Orlando, FL – April 17, 2015 – There is a health coverage gap that leaves a percentage of the U.S. population without adequate health insurance. These individuals fall into an income bracket that does not earn enough to enter the market place subsidies, and also earn too much to qualify for Medicaid. The state of Florida currently has the fourth highest rate of uninsured individuals in the country. This includes approximately 717,000 residents currently living in the Central Florida metropolitan area (Brevard, Lake, Orange, Osceola, Polk, Seminole and Volusia County), 20% of which are Hispanic.
Recognizing that the issue not only impacts the community at a personal level, but extends into the economic impact of the region, the Hispanic Chamber of Commerce of Metro Orlando (HCCMO) has proposed a Healthcare Coverage Gap Resolution, which was unveiled during a recent press conference at the National Entrepreneur Center.
The Resolution requests that members of the Central Florida Delegations of the Florida State Senate and House of Representatives ensure that its citizens have access to appropriate health care services in the most cost-effective settings. The Resolution states that appropriate health care access will improve the quality of life for families, while simultaneously reducing costs to the health care system.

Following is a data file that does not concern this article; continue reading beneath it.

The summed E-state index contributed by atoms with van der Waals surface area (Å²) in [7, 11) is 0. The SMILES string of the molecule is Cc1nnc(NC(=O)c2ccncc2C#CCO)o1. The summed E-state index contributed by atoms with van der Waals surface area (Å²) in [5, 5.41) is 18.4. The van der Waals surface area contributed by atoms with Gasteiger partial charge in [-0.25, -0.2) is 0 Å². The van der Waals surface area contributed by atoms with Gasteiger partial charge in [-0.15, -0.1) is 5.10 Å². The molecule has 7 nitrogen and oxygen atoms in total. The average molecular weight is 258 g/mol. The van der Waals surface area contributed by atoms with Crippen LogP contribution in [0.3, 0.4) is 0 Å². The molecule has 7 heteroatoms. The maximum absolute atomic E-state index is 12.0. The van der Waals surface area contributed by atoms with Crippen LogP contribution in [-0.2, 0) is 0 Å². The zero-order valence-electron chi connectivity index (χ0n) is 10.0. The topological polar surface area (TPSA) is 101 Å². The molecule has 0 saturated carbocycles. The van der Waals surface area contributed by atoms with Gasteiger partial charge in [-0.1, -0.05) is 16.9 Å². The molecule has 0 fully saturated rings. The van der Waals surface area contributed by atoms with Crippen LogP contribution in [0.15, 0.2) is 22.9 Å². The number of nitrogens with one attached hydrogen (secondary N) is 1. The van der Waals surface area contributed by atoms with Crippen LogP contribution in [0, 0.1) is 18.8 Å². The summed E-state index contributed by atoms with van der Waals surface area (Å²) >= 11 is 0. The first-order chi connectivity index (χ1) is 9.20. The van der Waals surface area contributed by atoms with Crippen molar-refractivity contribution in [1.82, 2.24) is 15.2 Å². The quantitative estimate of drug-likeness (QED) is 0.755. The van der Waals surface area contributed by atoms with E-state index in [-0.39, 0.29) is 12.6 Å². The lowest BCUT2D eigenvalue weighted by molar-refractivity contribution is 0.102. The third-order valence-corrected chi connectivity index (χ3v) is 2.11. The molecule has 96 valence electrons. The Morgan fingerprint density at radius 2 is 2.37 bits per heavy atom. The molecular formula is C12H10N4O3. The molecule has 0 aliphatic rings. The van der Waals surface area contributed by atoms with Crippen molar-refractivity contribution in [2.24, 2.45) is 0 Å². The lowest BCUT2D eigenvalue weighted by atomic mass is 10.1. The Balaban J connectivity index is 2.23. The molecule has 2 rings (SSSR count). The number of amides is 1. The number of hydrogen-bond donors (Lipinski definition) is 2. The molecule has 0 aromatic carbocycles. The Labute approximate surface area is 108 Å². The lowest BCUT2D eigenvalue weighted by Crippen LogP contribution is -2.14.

HCCMO President, Diana Bolivar stated “closing Florida’s healthcare coverage gap, can positively contribute to the state’s overall economic future, while improving the health and the financial security of Hispanics who play a vital role as consumers, workers, and business owners in our community.”
Maritza Martinez, Assistant VP for UCF Community Relations and the Chair of the HCCMO Government Affairs Committee expressed that “should the State of Florida take advantage of the $50 billion in federal matching funds, this will close the healthcare coverage gap and provide a significant boost to the economy and local taxpayer relief.”
The HCCMO is taking a firm position on the issue, exclaiming that the current lack of insurance and access to preventive care increases certain health conditions for Hispanics in Florida. Such health conditions include diabetes, kidney disease, and HIV/AIDS. Closing Florida’s healthcare coverage gap has the potential to create an economic gain for both Florida and the US, with estimates of $50 billion in economic activity during the first ten years, and creating an estimated 121,000 additional jobs in Florida including over 23,000 in the seven County Central Florida regions.
The Hispanic Chamber of Commerce of Metro Orlando is a not-for-profit organization founded in 1993 with the mission to provide leadership and support the economic development of the Hispanic business community of Metro Orlando. For more information on the Hispanic Chamber of Commerce, please visit www.hccmo.org